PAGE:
@grades = (90,89,78,100,87);
print "The original array is: @grades\n";
print "The number of the last index is $#grades\n";
print "The array is truncated to 4 elements: @grades\n";
print "The array is completely truncated: @grades\n";

The output will be:

The original array is: 90 89 78 100 87
The number of the last index is 4
The array is truncated to 4 elements: 90 89 78 100 87
The array is completely truncated:

The array @grades is assigned a list of five numbers. We get the subscript (index) value of the last element in the array. The last subscript in the array has been shorted to 3 (recall an array is usually denoted by brackets [] and, again, is initialized to zero: [4] is 0 1 2 3). Using an empty list causes the array to be truncated to an empty list. Since an array starts counting with zero, the first element is referred to zero. This example should make this clearer. It is meant to output clearly, so it uses the newline:

@array1 = ('I am first', 'I am second', 'I am third', 'I am fourth');
print "$var1\n";
print "$var2\n";
print "$var3\n";
print "$var4\n";

And the output will be:

I am first
I am second
I am third
I am fourth

Let’s look at another example. Here the @names array is initialized with three strings: John, Joe, and Jake. The entire array is printed to standard output (STDOUT). The space between the elements is not printed. Each element of the array is printed, starting with an index number zero. The scalar variable $number is assigned the array @names. The value assigned is the number of elements in the array @names. The number of elements in the array @names is printed:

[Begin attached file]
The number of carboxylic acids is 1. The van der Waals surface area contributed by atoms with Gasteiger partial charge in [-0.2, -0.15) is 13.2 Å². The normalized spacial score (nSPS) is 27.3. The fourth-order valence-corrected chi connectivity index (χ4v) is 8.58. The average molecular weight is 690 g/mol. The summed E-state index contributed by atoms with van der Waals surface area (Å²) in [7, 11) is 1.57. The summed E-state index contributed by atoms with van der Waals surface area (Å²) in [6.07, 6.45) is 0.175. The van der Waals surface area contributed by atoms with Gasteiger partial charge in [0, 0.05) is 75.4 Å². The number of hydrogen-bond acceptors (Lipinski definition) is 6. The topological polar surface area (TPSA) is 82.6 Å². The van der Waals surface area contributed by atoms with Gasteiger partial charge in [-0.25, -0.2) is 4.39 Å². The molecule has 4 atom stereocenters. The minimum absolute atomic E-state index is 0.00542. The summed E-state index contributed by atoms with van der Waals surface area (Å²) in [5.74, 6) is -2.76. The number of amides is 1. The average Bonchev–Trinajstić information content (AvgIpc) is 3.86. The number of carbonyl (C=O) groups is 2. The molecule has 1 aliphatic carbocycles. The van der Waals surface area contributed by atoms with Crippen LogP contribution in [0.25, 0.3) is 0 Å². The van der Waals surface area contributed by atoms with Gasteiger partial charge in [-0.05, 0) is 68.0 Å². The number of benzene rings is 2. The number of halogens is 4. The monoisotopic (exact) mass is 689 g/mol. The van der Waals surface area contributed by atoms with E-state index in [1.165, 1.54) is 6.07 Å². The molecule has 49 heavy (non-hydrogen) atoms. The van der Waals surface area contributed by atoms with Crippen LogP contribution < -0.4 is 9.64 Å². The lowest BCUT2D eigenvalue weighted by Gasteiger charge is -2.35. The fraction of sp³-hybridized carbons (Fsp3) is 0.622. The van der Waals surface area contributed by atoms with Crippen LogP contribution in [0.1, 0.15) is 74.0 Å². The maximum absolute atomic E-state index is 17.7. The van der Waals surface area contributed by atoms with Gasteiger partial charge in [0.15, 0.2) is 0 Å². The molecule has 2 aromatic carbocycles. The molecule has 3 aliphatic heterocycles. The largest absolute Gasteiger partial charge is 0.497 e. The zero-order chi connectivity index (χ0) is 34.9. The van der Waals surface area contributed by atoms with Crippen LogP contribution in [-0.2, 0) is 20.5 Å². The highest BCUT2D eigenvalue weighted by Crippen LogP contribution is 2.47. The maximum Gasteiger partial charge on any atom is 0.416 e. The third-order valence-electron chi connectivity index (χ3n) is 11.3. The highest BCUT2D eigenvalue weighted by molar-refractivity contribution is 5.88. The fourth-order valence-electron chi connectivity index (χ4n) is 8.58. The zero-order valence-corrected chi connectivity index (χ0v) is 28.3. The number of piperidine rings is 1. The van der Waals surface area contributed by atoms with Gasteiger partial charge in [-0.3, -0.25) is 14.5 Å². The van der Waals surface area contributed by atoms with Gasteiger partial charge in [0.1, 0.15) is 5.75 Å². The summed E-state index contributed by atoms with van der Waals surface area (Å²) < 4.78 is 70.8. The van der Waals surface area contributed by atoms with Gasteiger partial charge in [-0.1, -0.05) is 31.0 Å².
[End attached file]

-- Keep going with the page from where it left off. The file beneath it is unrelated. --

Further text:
# Populating an array and printing its values
 @names=('John', 'Joe', 'Jake'); # @names=qw/John Joe Jake/;
 print @names, "\n"; # prints without the separator
 print "Hi $names[0], $names[1], and $names[2]!\n";
 $number=@names; # The scalar is assigned the number
 # of elements in the array
 print "There are $number elements in the \@names array.\n";
 print "The last element of the array is $names[$number - 1].\n";
 print "The last element of the array is $names[$#names].\n";
# Remember, the array index starts at zero!!
 @fruit = qw(apples pears peaches plums);
 print "The first element of the \@fruit array is $fruit[0];
the second element is $fruit[1].\n";
print "Starting at the end of the array; @fruit[-1, -3]\n";

The output will be:

Hi John, Joe, and Jake!
There are 3 elements in the @names array.
The last element of the array is Jake.
The last element of the array is Jake.
The first element of the @fruit array is apples;
the second element is pears.
Starting at the end of the array; plums pears

A Brief Look at WMI